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Photo: Oliver Douliery/AFP via Getty Images

The Second Circuit Court of Appeals on Monday ruled that President Trump must turn over eight years of his tax returns to a state grand jury, according to the New York Times.

Why it matters: Trump's attorney Jay Sekulow said after the ruling that the president's legal team is appealing the case to the Supreme Court, according to Politico's Darren Samuelsohn.

Details: The court dodged Trump's legal team's argument that he is immune from criminal investigations while in the White House, saying instead that the president’s accounting firm is being subpoenaed for the documents — not Trump himself.

Background: The legal fight over Trump's tax returns started in August when Manhattan District Attorney Cyrus Vance Jr. subpoenaed the president’s accounting firm, Mazars, as part of a criminal investigation into allegations that the Trump Organization made hush money payment during the 2016 presidential election to two women who had affairs with Trump.

  • Vance Jr. requested the president's tax returns and those of his family business dating back to 2011.
  • Michael Cohen, Trump's former personal lawyer, is currently serving out a 3-year sentence for campaign finance violations for making a $130,000 payment to adult film star Stormy Daniels and a $150,000 payment to Playboy model Karen McDougal on the condition that they did not reveal their past relationships with Trump.
  • Vance Jr. is investigating whether the Trump Organization falsely listed its reimbursement of Cohen for the $130,000 payment to Daniels as a legal expense.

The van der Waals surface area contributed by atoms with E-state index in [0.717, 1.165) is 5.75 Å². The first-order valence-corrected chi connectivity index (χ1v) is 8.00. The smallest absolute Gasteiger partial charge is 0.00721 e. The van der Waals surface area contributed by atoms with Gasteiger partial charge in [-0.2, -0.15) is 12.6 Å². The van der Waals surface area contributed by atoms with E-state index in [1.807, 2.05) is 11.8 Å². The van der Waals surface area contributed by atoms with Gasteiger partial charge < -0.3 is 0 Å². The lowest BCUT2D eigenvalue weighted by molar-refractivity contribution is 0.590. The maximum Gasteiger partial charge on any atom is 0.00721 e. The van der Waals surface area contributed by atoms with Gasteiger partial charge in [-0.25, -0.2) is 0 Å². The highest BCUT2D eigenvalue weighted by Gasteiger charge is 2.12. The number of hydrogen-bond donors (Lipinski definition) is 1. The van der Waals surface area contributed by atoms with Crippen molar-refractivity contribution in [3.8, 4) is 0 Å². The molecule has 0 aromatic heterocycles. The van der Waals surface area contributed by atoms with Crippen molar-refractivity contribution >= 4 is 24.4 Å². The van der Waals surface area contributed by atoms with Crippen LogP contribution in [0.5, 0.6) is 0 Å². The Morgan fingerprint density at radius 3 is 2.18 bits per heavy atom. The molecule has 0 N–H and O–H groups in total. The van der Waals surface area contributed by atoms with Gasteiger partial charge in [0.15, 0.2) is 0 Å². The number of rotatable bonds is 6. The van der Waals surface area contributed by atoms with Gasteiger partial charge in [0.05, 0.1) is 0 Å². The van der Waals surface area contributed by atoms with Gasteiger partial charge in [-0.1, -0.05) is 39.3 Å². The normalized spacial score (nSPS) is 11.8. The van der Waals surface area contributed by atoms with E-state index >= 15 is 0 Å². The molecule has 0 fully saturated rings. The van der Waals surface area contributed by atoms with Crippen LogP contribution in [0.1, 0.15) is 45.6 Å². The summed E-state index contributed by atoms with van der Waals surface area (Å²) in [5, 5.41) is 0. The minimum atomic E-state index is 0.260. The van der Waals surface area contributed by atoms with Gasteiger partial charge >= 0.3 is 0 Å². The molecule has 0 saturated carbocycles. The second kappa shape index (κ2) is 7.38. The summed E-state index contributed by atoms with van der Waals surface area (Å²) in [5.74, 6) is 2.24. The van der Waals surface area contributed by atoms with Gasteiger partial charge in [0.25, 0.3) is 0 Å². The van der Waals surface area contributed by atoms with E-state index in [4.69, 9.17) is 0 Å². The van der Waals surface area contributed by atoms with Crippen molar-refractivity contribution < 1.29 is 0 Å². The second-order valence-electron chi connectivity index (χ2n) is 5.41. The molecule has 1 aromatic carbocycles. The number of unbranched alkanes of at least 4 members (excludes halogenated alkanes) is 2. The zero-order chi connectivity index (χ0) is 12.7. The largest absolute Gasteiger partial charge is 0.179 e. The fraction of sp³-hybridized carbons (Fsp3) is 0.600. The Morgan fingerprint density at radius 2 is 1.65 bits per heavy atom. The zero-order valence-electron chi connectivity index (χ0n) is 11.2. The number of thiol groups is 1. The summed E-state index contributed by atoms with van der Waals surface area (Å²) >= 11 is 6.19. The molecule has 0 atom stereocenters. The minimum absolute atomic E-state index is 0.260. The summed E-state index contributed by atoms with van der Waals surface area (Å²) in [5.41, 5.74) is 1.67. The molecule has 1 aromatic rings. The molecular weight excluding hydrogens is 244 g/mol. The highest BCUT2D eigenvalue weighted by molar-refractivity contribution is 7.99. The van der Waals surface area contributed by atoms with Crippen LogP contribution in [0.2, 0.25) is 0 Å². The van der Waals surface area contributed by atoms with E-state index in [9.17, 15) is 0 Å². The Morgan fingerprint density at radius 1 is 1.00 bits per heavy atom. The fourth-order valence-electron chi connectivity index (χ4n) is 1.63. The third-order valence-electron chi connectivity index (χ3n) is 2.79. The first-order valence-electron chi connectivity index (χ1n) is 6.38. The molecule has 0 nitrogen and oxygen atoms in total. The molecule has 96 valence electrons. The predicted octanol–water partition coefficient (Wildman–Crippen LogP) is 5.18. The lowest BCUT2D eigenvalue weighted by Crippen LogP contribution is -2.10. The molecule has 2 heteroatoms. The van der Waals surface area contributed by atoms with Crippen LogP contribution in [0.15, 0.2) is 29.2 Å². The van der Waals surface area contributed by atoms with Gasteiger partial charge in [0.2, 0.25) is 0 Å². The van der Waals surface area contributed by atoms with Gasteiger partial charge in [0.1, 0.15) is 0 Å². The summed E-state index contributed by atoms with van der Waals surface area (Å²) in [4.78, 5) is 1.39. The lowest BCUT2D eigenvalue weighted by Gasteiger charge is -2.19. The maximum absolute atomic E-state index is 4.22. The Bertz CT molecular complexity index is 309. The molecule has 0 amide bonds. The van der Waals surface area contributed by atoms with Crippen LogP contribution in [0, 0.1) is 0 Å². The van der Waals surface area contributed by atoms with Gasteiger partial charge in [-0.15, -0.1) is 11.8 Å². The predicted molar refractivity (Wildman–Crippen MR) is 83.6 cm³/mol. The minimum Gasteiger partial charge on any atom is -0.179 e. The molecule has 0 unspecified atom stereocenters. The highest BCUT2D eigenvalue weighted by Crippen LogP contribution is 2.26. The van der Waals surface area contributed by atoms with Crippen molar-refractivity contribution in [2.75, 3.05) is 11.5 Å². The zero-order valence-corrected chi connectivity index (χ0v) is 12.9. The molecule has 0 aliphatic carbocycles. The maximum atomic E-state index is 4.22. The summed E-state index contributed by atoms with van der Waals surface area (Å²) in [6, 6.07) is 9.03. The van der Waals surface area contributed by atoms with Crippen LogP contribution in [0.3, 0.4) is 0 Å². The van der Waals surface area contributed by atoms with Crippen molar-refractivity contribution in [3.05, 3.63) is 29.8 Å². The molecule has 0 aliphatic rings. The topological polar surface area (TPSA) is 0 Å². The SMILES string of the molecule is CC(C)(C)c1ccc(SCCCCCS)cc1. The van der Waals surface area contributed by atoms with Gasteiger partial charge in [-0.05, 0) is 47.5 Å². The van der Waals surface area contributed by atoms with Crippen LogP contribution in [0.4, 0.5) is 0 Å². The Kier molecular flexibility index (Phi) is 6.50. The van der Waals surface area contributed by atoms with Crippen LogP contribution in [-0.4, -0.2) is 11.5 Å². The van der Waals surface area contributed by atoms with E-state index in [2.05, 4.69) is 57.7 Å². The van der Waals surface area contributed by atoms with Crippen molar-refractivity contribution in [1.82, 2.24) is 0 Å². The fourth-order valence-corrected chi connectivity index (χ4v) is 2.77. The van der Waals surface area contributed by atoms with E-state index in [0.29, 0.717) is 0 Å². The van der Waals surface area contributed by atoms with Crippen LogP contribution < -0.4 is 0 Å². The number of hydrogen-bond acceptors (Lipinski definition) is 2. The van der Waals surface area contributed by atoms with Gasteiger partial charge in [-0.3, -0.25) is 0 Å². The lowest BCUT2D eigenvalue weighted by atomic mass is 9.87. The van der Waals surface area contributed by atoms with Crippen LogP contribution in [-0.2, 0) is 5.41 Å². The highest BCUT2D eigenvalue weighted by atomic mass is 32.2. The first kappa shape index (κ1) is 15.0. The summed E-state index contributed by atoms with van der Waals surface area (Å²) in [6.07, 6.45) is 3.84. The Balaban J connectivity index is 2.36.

• Trump's lawyers countersued the subpoena, saying the criminal investigation of the president was unconstitutional.

Go deeper: Trump lawyer argues the president can't be prosecuted for shooting someone

Go deeper

6 hours ago - Politics & Policy

Kellyanne Conway's parting power pointers

Kellyanne Conway addresses the 2020 Republican National Convention. Photo: Nicholas Kamm/AFP via Getty Images

Kellyanne Conway has seen power exercised as a pollster, campaign manager and senior counselor to President Trump. Now that his term in office has concluded, she shared her thoughts with Axios.

Why it matters: If there's a currency in this town, it's power, so we've asked several former Washington power brokers to share their best advice as a new administration and new Congress settle in.

6 hours ago - Politics & Policy

GOP holdouts press on with plans to crush Cheney

Screenshot of emails to a member of Congress from individuals who signed an Americans for Limited Government petition against Rep. Liz Cheney. Photo obtained by Axios

Pro-Trump holdouts in the House are forging ahead with an uphill campaign to oust Rep. Liz Cheney as head of the chamber's Republican caucus even though Minority Leader Kevin McCarthy told them to back down.

Why it matters: What happens next will be a test of McCarthy's party control and the sincerity of his opposition to the movement. Cheney (R-Wyo.) is seen as a potential leadership rival to the California Republican.

Democrats aim to punish House GOP for Capitol riot

Speaker Nancy Pelosi passes through a newly installed metal detector at the House floor entrance Thursday. Photo: Drew Angerer/Getty Images

House Democrats plan to take advantage of corporate efforts to cut funding for Republicans who opposed certifying the 2020 election results, with a plan to target vulnerable members in the pivotal 2022 midterms for their role in the Jan. 6 violence.

Why it matters: It's unclear whether the Democrats' strategy will manifest itself in ads or earned media in the targeted races or just be a stunt to raise money for themselves. But the Capitol violence will be central to the party's messaging as it seeks to maintain its narrow majorities in Congress.